BERLIN - The automotive supply chain is going through a radical change, and relations between automakers and suppliers are being redefined in the process.
That was the consensus among members of the purchasing discussion panel at the Automotive News Europe Congress here. Suppliers will need to deliver innovations and work more closely with automakers during the next few years, most participants agreed. Purchasing departments must examine the value chain more closely to adapt, they said.
But participants disagreed on just how far carmakers should go in handing over work to suppliers, and whether the new systems-oriented mega-suppliers represent a threat to vehicle makers in the long term.
Volkswagen has no intention of giving up its 'core competencies' in systems to suppliers, said Francisco Javier Garcia Sanz, purchasing director at Volkswagen group. 'To get all the benefits of our platform strategy we need to keep core competencies in our own company,' he said.
He distinguished between systems suppliers, who develop a complete system, and systems integrators, who assemble modules. He does not believe the supplier industry has developed more than a handful of true systems suppliers. 'We will work with systems integrators, but we want to maintain overall control and development of systems,' he said.
VW sometimes uses different systems integrators on the same platform. VW is very satisfied with its relationships with systems integrators at Resende, Brazil, and Mlada Boleslav, Czech Republic, said Garcia Sanz. 'We will take it further where it is feasible and possible,' he said. But he said that it was 'doubtful' that the Resende model would work with 2,000-3,000 cars a day, and VW is still learning how labor relations affect this kind of relationship.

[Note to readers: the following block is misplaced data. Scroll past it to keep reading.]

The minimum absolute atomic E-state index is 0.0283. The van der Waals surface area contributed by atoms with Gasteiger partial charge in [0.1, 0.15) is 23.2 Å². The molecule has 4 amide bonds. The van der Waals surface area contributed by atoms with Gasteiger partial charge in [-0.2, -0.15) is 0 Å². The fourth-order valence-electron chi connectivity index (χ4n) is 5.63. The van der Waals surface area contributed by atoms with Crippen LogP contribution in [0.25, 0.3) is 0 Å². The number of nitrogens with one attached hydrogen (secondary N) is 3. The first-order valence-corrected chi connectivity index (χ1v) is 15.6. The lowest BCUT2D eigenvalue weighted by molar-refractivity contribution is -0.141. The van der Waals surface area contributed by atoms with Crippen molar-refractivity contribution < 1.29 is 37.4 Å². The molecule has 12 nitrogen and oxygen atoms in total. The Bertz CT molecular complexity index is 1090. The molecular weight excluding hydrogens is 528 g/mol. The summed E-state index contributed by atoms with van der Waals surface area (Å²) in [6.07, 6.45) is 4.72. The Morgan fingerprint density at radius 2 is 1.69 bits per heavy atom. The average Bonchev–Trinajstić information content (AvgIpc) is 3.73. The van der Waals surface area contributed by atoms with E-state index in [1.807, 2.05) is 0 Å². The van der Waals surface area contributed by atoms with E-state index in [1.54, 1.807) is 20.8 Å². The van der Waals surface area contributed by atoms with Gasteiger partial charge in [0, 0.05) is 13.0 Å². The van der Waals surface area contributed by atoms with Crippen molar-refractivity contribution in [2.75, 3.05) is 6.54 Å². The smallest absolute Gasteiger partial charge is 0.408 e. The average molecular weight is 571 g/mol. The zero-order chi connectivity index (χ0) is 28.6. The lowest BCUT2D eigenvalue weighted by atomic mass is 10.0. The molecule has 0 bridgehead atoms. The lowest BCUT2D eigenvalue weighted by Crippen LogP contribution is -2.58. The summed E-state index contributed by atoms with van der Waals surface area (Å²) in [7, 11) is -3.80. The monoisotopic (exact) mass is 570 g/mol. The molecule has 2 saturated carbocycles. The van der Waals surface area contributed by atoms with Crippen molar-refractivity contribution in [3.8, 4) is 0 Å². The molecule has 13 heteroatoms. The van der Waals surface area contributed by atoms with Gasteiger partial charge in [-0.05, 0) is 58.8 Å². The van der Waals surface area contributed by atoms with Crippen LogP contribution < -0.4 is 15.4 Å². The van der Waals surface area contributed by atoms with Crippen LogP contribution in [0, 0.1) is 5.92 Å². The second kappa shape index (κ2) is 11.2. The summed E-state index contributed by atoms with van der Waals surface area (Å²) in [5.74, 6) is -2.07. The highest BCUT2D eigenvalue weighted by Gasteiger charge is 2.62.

VW is looking for innovation from its suppliers, and only wants to work with suppliers 'who want to think and act as much leading edge as we do,' he said. VW wants to spread innovation from its growing volume of luxury segment cars down to its mass products.
Innovation from suppliers is also important at PSA/Peugeot-Citroen. Herve Guyot, vice president of purchasing, said PSA expects suppliers to come in with their best ideas.
PSA expects suppliers to invest in their own research and development independently of model programs, he said. PSA would be willing to contribute to the cost of a development in some critical areas, particularly where market opportunity is uncertain.
Jean-Baptiste Duzan, senior vice president of purchasing at Renault, said speed of innovation will be a key differentiator for carmakers in the future. He is 'not worried at all' about the consolidation of the supply industry: 'I do not think that size is important.'
Duzan said there are 'huge opportunities' for European suppliers in Japan. Nissan has a tradition of working in-house, but they realize it has been carried too far, said Duzan. He said Renault had something to teach Nissan about cost reduction and supplier relationships. In 1997 and 1998 Renault cut average purchasing costs by a total of 16.1 percent, and it intends to cut costs by another 6 percent this year.
Renault's Optima program for supplier programs and partnerships has been inspired by Chrysler's Score program and the Japanese approach to partnerships, said Duzan.